If a website does not provide an opportunity for correction of a purchase arrangement where an individual makes an input error, the person making the error may withdraw that portion of the electronic communication in certain circumstances so long as the error is notified to the trader as soon as possible and that the relevant potential purchaser has not received any material benefit or value from the goods or services the subject of the transaction.

The 'time' of 'dispatch' and 'receipt' of electronic communications

In relation to the time and receipt of communications, they are now defined as follows:

  • the time of dispatch is when the electronic communication leaves an information system under the control of the sender or a party who sent it; and
  • the time of receipt is when the electronic communication becomes capable of being retrieved by the addressee at an electronic address designated by the addressee.

A party's place of business is to be determined as follows:

  • It is assumed to be the location indicated by a party (in the electronic communication) unless another party demonstrates no such place of business at that location.
  • If a party has only one place of business and remains silent on the point, its place of business is assumed to be that place from where in fact business is conducted.
  • If a party has more than one place of business, the relevant place is that which has the 'closest relationship to the underlying transaction'.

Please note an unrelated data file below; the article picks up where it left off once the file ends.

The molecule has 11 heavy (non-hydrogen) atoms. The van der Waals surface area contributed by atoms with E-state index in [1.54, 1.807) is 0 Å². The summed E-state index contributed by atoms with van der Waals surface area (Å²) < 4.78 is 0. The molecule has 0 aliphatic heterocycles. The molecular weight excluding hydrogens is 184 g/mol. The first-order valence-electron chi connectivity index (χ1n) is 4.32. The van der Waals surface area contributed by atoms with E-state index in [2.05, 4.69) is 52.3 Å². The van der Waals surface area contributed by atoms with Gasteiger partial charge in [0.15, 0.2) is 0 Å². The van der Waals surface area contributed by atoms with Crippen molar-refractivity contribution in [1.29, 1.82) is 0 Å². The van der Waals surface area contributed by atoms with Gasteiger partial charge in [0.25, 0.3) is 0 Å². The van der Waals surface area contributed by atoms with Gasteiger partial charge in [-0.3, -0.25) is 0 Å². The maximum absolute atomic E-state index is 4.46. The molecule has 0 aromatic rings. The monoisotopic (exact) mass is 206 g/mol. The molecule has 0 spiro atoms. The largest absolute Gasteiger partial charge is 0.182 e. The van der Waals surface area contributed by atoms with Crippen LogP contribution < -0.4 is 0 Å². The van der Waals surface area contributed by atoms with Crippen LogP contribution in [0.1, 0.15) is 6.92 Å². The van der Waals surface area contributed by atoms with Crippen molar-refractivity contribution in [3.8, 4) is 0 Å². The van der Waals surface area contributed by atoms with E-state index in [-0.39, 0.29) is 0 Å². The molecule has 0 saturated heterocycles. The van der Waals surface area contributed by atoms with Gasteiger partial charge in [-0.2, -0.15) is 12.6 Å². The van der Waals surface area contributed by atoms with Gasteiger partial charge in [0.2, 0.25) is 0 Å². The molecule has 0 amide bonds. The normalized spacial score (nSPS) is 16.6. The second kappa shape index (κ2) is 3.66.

• If a party is a natural person and does not have a place of business, it is assumed that the place of business is the place of that party's habitual residence.

These statutory assumptions should avoid strange and unexpected arguments that parties may be forced to advance where, for example, servers and computer facilities are based in unknown locations which may have unexpected choice of law consequences that neither party intended.

What NSW businesses should do

All Australian businesses which operate in whole or in part in NSW or which are subject to NSW law, and who engage in or who offer goods or services through electronic-based offers to customers, should review their electronic terms and conditions and any relevant internet-based contracts to ensure they reflect these amendments.

Important Disclaimer: The material contained in this article is comment of a general nature only and is not and nor is it intended to be advice on any specific professional matter. In that the effectiveness or accuracy of any professional advice depends upon the particular circumstances of each case, neither the firm nor any individual author accepts any responsibility whatsoever for any acts or omissions resulting from reliance upon the content of any articles. Before acting on the basis of any material contained in this publication, we recommend that you consult your professional adviser. Liability limited by a scheme approved under Professional Standards Legislation (Australia-wide except in Tasmania).